Our board certified lawyers have vast experience handling personal injury claims resulting from airboat collisions. There are several key factors that come into play when prosecuting airboat personal injury claims. These include whether the accident occurred on navigable waters, whether the tour company and tour guide were properly licensed as well as whether the airboat was properly maintained and inspected. Our lawyers also have success in obtaining court rulings invalidating the personal injury waivers typically used by such tour operators.
The Jacksonville Command Center for the U.S. Coast Guard received a call Monday night that 31-year-old passenger aboard the Carnival Sunshine was in need of a higher level of medical care than the cruise ship medical staff could offer. A 45-foot Coast Guard response boat was dispatched from Port Canaveral with emergency medical service personnel aboard and met the Carnival Sunshine off the Florida coast. The passenger along with a nurse from the cruise ship boarded the response boat and were taken to Jetty Park where the Brevard County Fire Rescue took over and transported the passenger to Health First Cape Canaveral Hospital. There is no word on the passenger’s medical status at this time.
A Florida Federal court has recently found that an injured maritime worker has a right to a jury trial for his Jones Act negligence, unseaworthiness and failure to provide maintenance and cure claims asserted as counter-claims to his employer’s admiralty declaratory judgment action.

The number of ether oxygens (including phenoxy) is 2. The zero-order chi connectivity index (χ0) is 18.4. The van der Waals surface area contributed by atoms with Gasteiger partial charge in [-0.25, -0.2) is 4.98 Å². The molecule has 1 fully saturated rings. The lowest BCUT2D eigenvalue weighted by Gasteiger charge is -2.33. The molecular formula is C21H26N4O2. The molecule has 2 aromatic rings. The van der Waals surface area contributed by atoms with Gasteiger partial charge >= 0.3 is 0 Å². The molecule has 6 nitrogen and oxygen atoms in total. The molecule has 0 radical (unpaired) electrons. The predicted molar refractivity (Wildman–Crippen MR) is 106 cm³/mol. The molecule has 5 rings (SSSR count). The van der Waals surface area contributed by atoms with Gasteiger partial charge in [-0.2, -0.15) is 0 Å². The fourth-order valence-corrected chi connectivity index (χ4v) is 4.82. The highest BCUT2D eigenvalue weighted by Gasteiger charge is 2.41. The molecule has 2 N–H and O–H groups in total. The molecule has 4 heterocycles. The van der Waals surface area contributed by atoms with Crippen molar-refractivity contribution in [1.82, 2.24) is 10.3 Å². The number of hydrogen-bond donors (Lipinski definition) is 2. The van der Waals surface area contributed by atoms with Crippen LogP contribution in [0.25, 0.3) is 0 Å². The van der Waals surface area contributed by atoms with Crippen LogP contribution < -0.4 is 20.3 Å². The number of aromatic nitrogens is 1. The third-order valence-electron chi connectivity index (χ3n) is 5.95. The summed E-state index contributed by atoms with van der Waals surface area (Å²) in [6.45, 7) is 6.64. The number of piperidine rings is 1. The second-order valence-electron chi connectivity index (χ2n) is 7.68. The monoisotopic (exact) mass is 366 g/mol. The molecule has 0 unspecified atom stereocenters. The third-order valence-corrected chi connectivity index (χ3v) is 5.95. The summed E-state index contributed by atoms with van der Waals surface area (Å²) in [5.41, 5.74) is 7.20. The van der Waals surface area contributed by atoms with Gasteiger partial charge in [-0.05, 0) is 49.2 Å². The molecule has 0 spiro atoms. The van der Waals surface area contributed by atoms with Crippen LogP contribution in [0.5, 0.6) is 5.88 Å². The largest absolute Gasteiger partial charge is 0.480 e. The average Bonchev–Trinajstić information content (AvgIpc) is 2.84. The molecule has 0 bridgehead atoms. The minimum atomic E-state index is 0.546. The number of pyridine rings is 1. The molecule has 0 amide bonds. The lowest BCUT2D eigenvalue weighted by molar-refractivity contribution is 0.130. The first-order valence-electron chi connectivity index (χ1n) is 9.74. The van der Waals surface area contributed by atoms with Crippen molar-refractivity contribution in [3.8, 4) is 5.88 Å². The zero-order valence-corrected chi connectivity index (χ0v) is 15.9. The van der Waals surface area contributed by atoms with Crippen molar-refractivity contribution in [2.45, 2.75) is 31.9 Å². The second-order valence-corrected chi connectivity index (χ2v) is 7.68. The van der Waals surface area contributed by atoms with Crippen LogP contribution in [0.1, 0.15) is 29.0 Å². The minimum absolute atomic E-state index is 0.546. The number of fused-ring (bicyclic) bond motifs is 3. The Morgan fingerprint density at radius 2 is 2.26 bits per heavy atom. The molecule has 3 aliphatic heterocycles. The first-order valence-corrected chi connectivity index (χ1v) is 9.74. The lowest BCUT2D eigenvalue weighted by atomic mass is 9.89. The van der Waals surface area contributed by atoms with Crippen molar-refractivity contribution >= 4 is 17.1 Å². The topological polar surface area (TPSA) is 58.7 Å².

Facts of the Case
In this case, a maritime worker sustained a back injury while standing watch aboard a ship. From this incident, he demanded that the ship owners provide him maintenance and cure benefits which is benefit owed to seamen who are injured while in call of the vessel regardless of fault. Two days after receiving the maintenance and cure demand, the ship owners filed a declaratory judgment action under the Declaratory Judgment Act seeking a Florida Federal court to determine that maintenance and cure is not owed because the maritime worker failed to qualify as a seaman. In bringing the declaratory judgment action, the ship owners invoked the court’s admiralty jurisdiction which does not carry the right of a jury trial. The injured maritime worker answered the declaratory judgment action and filed a counter-claim against the ship owners seeking damages under the legal theories of Jones Act negligence, unseaworthiness and failure to provide maintenance and cure. Along with the counter-claim, the injured maritime worker demanded a jury trial. The ship owners moved to strike the jury trial demand on the basis that jury trials are not available in admiralty proceedings.
An oil platform on Lake Pontchartrain, Louisiana exploded on Sunday night injuring seven workers and resulting in the disappearance of 44-year-old Timothy Morrison of Katy, Texas. US Coast Guard conducted a search for the missing worker for close to 24 hours until announcing Monday night that the search would be suspended. Per officials, the platform is a natural gas storage location that feeds from other nearby rigs and is located approximately a mile and a half from the Kenner Boat Launch in Jefferson Parish and is owned by Clovelly Oil Co.